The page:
However, the constituency that I finally represented, Gateshead East and Washington West-which I was very happy to represent because it is in my native North-East-was a very strange constituency. The name sounds geographically a little bit confused. It was virtually two islands only connected by one narrow lane. One part of it was in the city of Sunderland and the other part was in the Metropolitan Borough of Gateshead. That arrangement worked far less well than having a constituency that was wholly within one particular local government area and that had a very obvious association and community feeling. The arguments that my noble friend put forward were very telling indeed.
For all these reasons-and for the reasons that she gave about the changing role of MPs-she is, in some ways, absolutely right. The pressure and amount of work is much greater than it used to be. Although we must recognise that there is also some continuity in the frustrations of the House of Commons. In the 19th century Walter Bagehot said that the House of Commons was so full of business,
In some ways, it is not just about the numbers. It is also about the function, role and huge variety of tasks that Members are trying to undertake. It is about all these things: the need for constituencies to be part of communities and the need for the role of a Member of the other place to be properly evaluated before changes are made. We should proceed very cautiously and not proceed in an arbitrary or ill thought out manner.
Lord Peston: My Lords, one of my noble friends earlier referred to dinosaurs. I am a dinosaur. I think that it is about time one of us spoke. Some form of social Darwinism may in due course make us extinct but until then we should be allowed to speak-at least in your Lordships' House.
The dinosaurs used to be conservatives but clearly the use of the word has changed. One of our problems with language and terminology at the moment is that it is perfectly clear that the Prime Minister is not a conservative-in the sense of appealing to us dinosaurs-and, as far as I can see, many of his Cabinet are not conservatives either. As a dinosaur, I see no urgent need-and I underline the word, urgent-to change your Lordships' House, to change the other place or to change the electoral system. I am not opposed to change as I will point out in a moment but is it urgent? No.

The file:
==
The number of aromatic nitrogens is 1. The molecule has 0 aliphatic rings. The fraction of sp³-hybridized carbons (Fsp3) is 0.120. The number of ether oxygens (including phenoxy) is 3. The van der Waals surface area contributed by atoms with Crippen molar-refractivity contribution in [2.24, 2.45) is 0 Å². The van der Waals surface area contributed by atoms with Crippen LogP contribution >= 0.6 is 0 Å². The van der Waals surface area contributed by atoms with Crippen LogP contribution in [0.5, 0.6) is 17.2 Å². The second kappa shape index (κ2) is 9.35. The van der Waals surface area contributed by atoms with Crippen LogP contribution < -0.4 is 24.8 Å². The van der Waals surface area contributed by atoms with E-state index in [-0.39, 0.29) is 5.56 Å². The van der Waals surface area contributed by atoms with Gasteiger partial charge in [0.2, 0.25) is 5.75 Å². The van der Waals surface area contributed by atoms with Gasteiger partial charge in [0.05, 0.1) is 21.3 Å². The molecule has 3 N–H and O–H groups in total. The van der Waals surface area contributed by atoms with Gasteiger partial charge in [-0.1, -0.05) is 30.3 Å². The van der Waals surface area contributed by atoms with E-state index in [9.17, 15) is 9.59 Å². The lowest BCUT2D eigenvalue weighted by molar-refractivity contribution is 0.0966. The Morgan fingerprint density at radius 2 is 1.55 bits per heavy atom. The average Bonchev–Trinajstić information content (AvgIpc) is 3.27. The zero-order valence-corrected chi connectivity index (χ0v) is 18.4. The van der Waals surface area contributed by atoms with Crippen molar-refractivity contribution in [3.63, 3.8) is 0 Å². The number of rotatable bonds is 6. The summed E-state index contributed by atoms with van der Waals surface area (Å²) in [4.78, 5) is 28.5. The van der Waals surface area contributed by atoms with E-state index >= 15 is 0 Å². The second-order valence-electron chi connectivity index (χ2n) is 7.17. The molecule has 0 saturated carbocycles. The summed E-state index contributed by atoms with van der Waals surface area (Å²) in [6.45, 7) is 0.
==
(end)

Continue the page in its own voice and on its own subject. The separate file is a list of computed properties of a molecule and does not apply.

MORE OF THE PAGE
One of my problems with the alternative vote, over which a great many of us have a hang-up, is that, when I look at the Benches opposite and I think of my many Tory friends, I cannot find a single one who supports the alternative vote. They get through the day by biting their lips and pretending that none of this is happening. I must tell them that it is. I am grievously sorry that the Labour Government who have just gone did not accept the so-called Steel Bill, which would have tidied your Lordships' House in a most desirable way and would have given us a great deal of time on which to produce a more rational way of moving forward. Bygones are bygones. I echo my noble friend Lord Puttnam. I do not meet anybody from what I will call-for want of a better phrase-the real world, who is remotely interested in this legislation. I repeat an old joke. I guess that 1 per cent of the electorate favour the Bill, 1 per cent are against the Bill and 98 per cent have not the faintest idea of what we are up to and, more to the point, have no wish to know.